In This Issue:
- AOL attacks
- Office97 viruses
- Data backup
- Personal information packaging/sales
- Loan scam
- Shareware Hall of Fame
Attention AOL Users
America Online (AOL) and the National Computer Security Association have issued a warning about an array of Trojan Horse programs that can capture passwords from AOL users. The passwords can be sent to various hackers by the Trojan programs. There seems to be a heightened interest in AOL users on the part of the hacker community.
There is some good news when you migrate from Word 6 or 7 to Office 97: an entirely new macro language is used in Office 97 (Visual Basic for Applications 5). WordBasic programs won’t directly run under VBA5. Unfortunately, VBA5 attempts to convert any WordBasic programs it encounters. The shipping version does not convert a few named WordBasic macro viruses, but any new viruses not known before Office 97 finished beta testing may very well be automatically converted (not all can be).
And, of course, native VBA5 viruses are possible and exist (e.g., NightShade).
Also multiplying rather rapidly are virus hoaxes. It seems some folks have nothing better to do than think up (or copy) technobabble and put it out as the newest way to get a virus over the internet. Some of the latest include: Matra R-440 Crotale virus, Bud Frogs Screen Saver, the “A MOMENT OF SILENCE..” virus, Join The Crew, Valentine Greeting, Hackingburgh Virus, Yukon3, and, last but not least the Undelivered Mail Virus. This latter is particularly bad because at one time or another almost everyone is going to get a system message that says some E-mail can’t be delivered. These system messages are normal and informational only. Fortunately, the hoax message is almost a direct copy of the old standard hoax, Good Times.
The need for a proper backup was brought home recently to a friend. This friend had important data on a Bernoulli cartridge and the program to access that data on another cartridge. In some way (we were not able to figure out the exact sequence of events) all files and directories on the cartridge which contained the recovery program were deleted. I was able to recover some of the files and directories but other directories were not available for recovery. The directory files were on the disk but their links to their directory names were lost. By searching the disk I was able to find those directory files and then recover the deleted files in them BUT all the recovered files had to be placed into the root directory of the recovered disk and, worse yet, all of the files had no first letter in their names (DOS replaces the file’s first letter with a special character on delete). It’s likely that even though the files were recovered they won’t be of much use because it will be difficult, if not impossible, to correctly organize and rename.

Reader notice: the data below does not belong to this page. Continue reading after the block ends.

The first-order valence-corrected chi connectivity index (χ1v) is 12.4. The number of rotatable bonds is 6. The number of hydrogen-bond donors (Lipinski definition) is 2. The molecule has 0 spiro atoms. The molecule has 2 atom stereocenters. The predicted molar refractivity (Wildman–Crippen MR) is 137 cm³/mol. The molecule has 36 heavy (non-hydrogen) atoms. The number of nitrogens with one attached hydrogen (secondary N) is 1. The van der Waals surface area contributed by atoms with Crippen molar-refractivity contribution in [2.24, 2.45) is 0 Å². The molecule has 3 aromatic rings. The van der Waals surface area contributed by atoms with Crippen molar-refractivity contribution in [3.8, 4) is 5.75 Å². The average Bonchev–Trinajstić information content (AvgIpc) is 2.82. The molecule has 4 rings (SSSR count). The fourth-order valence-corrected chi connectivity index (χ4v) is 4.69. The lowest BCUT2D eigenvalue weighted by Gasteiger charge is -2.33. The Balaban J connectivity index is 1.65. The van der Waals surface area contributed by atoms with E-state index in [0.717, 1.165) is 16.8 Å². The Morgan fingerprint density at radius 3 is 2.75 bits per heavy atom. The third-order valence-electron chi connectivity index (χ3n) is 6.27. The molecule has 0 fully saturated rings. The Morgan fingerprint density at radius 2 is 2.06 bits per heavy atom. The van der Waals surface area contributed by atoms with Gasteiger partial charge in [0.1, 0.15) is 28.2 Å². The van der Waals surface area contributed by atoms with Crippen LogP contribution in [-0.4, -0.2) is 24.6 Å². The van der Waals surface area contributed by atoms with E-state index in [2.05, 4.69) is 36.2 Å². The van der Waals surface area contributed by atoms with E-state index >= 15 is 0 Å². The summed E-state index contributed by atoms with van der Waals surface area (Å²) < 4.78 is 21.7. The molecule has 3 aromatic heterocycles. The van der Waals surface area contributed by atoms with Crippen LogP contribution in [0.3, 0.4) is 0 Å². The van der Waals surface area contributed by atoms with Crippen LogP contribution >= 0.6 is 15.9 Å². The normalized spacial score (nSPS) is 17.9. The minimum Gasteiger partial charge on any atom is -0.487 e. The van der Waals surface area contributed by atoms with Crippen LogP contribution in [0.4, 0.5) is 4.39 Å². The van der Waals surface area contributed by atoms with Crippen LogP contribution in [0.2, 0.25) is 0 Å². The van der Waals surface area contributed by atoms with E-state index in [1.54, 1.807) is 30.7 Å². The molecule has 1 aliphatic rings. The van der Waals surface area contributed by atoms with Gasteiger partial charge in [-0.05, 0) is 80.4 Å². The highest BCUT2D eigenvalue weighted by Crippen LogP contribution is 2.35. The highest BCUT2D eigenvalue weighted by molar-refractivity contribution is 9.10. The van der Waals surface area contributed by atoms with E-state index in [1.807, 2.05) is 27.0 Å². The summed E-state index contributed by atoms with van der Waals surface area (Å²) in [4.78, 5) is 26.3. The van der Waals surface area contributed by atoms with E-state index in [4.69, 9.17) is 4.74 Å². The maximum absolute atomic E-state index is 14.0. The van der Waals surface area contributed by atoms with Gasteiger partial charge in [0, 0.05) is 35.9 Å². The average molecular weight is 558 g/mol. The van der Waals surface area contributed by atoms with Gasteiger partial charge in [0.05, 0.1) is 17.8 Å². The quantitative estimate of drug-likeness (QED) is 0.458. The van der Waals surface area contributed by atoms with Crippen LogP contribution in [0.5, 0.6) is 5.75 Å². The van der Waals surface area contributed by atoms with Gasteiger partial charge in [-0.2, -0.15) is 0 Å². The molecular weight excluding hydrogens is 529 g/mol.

It’s important to have a backup and, for really critical things, a backup of the backup stored in a different location. This latter, in case some disaster hits your primary backups. And, oh yes, if you use a backup program be certain to include the recovery program for the backups with the backups (you’d be surprised at how many people don’t!).
The 9 June 1997 issue of Inter@ctive Week reports that AOL is quietly packaging information it has with information gathered via market research and then selling that package. Can you stop them? According to the article, yes (although it does not say exactly how and I am not an AOL subscriber and so cannot test the techniques). According to the article you have to look two places:
- Two levels down in the AOL Member Services area there is supposed to be a FAQ, and one of the questions is supposed to address keeping your name off of mailing lists.
- As far as removing yourself from demographic packages one has to go the the terms-of-service contract. The removal method is supposed to be in the fifth part of the ten that make up the contract.
It’s probably worth trying to find the information if you are an AOL member.
Do you run a small business or intend to apply for a loan? Be careful about advance-fee loan scams. Companies that advertise themselves as loan “brokers” advertise in hope you will come to them. When you contact them they will pressure you to deal with them for your loan (the pressure usually implies that you must sign up “now” or not get a loan). With a normal broker the fees charged by the broker will usually be taken out of the loan itself and so the broker doesn’t get paid until you get the money. With the scam artist you will be asked for the loan fees up front. The scam is that you pay and then never see the loan money (or your fees despite an often-promised money back guarantee).
Warwick, RI, June 11, 1997 — The Shareware Industry Awards Foundation (SIAF) announced the premiere induction of 52 individuals, companies, and programs in the International Shareware Hall of Fame, a new online pantheon honoring the pioneers in the fast-growing shareware industry. The first year’s inductions were voted by the officers of the SIAF with suggestions through online polling by ‘Net surfers conducted through the popular web site Sharewarejunkies.com.
The 1997 International Hall of Fame inductees are:
[the full list, including…]
This was an unexpected honor and I just hope my continued activities will reflect positively on shareware.
In closing: If anyone knows any secrets for growing lemon trees in a coastal region with mild temperatures and rock-hard sandy hardpan soil please let me know via E-mail.